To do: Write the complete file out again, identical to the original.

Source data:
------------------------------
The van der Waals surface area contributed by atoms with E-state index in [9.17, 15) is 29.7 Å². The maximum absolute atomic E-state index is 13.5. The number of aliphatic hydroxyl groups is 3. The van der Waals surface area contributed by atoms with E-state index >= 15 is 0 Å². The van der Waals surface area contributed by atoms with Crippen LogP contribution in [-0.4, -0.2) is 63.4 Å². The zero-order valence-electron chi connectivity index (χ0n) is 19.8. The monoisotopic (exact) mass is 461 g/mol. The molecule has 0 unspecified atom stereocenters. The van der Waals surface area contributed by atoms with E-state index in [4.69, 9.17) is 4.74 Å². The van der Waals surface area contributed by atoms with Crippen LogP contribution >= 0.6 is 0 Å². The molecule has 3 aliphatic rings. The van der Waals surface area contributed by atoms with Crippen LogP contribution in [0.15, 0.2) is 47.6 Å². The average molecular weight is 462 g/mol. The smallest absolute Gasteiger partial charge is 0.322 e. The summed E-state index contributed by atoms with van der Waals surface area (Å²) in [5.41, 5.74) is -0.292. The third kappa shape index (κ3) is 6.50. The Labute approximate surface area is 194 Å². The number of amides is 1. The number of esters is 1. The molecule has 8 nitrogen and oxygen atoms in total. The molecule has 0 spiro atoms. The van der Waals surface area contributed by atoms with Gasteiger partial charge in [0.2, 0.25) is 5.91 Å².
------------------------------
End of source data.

The van der Waals surface area contributed by atoms with E-state index in [9.17, 15) is 29.7 Å². The maximum absolute atomic E-state index is 13.5. The number of aliphatic hydroxyl groups is 3. The van der Waals surface area contributed by atoms with E-state index >= 15 is 0 Å². The van der Waals surface area contributed by atoms with Crippen LogP contribution in [-0.4, -0.2) is 63.4 Å². The zero-order valence-electron chi connectivity index (χ0n) is 19.8. The monoisotopic (exact) mass is 461 g/mol. The molecule has 0 unspecified atom stereocenters. The van der Waals surface area contributed by atoms with E-state index in [4.69, 9.17) is 4.74 Å². The van der Waals surface area contributed by atoms with Crippen LogP contribution >= 0.6 is 0 Å². The molecule has 3 aliphatic rings. The van der Waals surface area contributed by atoms with Crippen LogP contribution in [0.15, 0.2) is 47.6 Å². The average molecular weight is 462 g/mol. The smallest absolute Gasteiger partial charge is 0.322 e. The summed E-state index contributed by atoms with van der Waals surface area (Å²) in [5.41, 5.74) is -0.292. The third kappa shape index (κ3) is 6.50. The Labute approximate surface area is 194 Å². The number of amides is 1. The number of esters is 1. The molecule has 8 nitrogen and oxygen atoms in total. The molecule has 0 spiro atoms. The van der Waals surface area contributed by atoms with Gasteiger partial charge in [0.2, 0.25) is 5.91 Å².